In modern conditions and the accelerated development of civilization, the role of the individual in society is becoming more significant, in connection with this, the problem of individual freedom and responsibility to society more and more often arises. The first attempt to justify the point of view of explaining the relationship between democracy and the need for its recognition of their organic relationship belongs to Spinoza, who defined liberty as a conscious need. The detailed concept of the dialectical unity of freedom and necessity from idealistic positions was given by Hegel (Miletzki and Broten 44).
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The scientific, dialectical-materialistic solution to the problem of freedom and necessity proceeds from the recognition of objective necessity as primary, and the will and consciousness of man as a secondary derivative. In addition, the individual will is mostly free where it can be heard and expressed with positive feedback that manifests itself in a change. However, it should be noted that individuality is vital for having a healthy and functional society due to the fact that groups can be manipulated or controlled. Thus, an individual should have at least equal authority compared to society.
The first reason is that individuality and personal freedom play a significant role in overall societal satisfaction. This is the difference between the universality of all nature and the universality of that part that has been historically mastered by man. However, Marx and Engels argued differently, because they borrowed from Hegel a formula according to which freedom is a known necessity (Miletzki and Broten 52). This formula made it possible to get along with the doctrine of historical determinism. It was believed that her awareness would lead to an acceleration of historical progress, to a more rapid onset of the communist future.
In addition, individual needs must be placed before social necessities, because the former is a critical determining piece of the latter. Kant could not ignore the freedom of choice in the moral life of people, and he called for help to the so-called practical mind, the competence of which was well-known, in its formulation, moral-categorical imperative (Miletzki and Broten 61). Therefore, an individual’s will must be prioritized in order to preserve a functioning State, because suppressing individualism will increase tension among people and its government.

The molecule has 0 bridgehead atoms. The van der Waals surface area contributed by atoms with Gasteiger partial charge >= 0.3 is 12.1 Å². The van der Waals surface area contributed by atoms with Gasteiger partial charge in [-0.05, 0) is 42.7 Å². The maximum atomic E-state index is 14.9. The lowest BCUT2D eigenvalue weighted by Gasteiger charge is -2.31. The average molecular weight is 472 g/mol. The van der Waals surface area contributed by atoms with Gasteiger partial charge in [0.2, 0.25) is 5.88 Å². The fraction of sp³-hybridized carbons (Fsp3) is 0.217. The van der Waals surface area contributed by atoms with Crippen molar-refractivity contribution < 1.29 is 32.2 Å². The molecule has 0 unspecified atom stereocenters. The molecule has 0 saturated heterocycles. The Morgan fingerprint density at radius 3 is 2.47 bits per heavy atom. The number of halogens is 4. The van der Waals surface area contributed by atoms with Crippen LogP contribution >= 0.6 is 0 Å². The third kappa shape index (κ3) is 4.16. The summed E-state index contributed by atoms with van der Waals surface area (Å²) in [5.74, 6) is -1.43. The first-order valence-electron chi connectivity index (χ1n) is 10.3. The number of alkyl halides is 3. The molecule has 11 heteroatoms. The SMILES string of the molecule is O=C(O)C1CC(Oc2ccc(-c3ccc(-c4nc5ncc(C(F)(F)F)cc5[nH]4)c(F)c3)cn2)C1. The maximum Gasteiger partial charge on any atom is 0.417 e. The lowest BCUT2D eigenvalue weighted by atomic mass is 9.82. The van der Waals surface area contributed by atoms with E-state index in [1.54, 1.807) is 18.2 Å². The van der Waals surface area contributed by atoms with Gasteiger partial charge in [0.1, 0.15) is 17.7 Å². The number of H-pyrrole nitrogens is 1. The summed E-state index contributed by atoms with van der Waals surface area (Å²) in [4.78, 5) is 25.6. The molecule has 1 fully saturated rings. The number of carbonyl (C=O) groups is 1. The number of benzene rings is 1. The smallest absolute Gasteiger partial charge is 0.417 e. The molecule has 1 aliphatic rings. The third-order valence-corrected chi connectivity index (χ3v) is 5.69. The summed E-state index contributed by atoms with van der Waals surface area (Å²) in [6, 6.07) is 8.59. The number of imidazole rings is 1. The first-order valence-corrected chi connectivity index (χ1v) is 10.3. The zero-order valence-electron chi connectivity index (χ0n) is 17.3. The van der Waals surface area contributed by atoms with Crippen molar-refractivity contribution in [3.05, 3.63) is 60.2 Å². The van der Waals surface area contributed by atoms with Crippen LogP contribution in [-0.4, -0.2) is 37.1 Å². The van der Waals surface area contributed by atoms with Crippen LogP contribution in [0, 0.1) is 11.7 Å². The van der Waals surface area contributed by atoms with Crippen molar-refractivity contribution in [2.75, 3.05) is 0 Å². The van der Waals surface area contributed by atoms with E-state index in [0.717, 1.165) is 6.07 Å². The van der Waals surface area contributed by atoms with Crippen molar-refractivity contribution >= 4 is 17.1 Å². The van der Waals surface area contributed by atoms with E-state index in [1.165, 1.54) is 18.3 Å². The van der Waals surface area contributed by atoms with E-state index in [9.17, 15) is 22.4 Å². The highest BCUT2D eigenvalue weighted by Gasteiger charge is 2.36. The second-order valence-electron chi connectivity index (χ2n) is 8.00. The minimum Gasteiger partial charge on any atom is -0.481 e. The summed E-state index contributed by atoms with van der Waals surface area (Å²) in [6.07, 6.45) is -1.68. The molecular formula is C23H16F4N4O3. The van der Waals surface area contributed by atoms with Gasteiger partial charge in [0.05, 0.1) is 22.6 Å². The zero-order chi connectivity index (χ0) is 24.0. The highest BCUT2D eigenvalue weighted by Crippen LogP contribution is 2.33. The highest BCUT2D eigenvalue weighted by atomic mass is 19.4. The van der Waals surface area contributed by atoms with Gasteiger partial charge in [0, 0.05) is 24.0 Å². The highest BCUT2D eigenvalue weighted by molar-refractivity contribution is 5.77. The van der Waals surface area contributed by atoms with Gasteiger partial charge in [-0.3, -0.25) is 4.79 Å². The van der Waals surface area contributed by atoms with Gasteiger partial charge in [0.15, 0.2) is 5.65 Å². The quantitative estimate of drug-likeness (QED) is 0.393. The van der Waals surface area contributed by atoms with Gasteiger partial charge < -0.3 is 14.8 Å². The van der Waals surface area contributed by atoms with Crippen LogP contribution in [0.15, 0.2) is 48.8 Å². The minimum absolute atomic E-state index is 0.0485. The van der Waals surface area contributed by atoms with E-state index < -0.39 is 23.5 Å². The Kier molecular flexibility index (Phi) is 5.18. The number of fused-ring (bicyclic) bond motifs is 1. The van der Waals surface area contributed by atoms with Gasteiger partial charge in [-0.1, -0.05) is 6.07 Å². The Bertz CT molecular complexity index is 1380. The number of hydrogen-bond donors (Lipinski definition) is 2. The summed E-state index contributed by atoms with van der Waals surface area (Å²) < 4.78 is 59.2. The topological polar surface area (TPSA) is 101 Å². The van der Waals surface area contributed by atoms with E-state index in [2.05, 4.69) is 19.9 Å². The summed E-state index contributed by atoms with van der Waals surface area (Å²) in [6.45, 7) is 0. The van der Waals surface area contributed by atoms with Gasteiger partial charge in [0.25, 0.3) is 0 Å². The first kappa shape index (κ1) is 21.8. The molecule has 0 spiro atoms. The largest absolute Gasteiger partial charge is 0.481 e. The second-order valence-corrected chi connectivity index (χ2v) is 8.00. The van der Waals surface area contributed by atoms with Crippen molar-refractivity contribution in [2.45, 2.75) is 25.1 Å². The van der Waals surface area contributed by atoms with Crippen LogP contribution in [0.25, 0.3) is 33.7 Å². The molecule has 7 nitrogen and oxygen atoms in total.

However, the philosopher did not give a clear answer on how to distinguish between both minds in the mental and objective-practical activity of people. In modern conditions, in the era of the development of democracy, the problem of individual freedom is becoming more global (Barnet et al. 87). It is being resolved at the level of international organizations in the form of laws on the rights and freedoms of the individual, which are now becoming the basis of any policy and are carefully protected. For instance, democracy is prevalent in individualistic countries, whereas a number of Asian and collectivistic nations had cases when freedom of expression was suppressed (Wong and Liu 161). The recent case of Hong Kong protest is an excellent demonstration of the State dismissing an individual’s will.
In conclusion, not all problems of personal freedom have been solved all over the world, since this is one of the most challenging tasks. Nonetheless, an individual will must be treated as a more important aspect of human governance due to its direct impact on society. Personalities in culture are currently billions, and every minute on earth, their interests, rights, and freedoms clash. Such concepts as freedom and responsibility are inseparable since freedom is not permissiveness; for violation of other people’s rights and freedoms, the person is responsible to society according to the law adopted by the community.
Barnet, Sylvan, et al. Current Issues and Enduring Questions: A Guide to Critical Thinking and Argument, with Readings. Bedford, 2016.
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Miletzki, Janna, and Nick Broten. Development as Freedom. Macat, 2017. Taylor & Francis Group. Web.
Wong, Hio Tong, and Shih-Diing Liu. “Cultural Activism during the Hong Kong Umbrella Movement”. Journal of Creative Communications, vol. 13, no. 2, 2018, 157-165.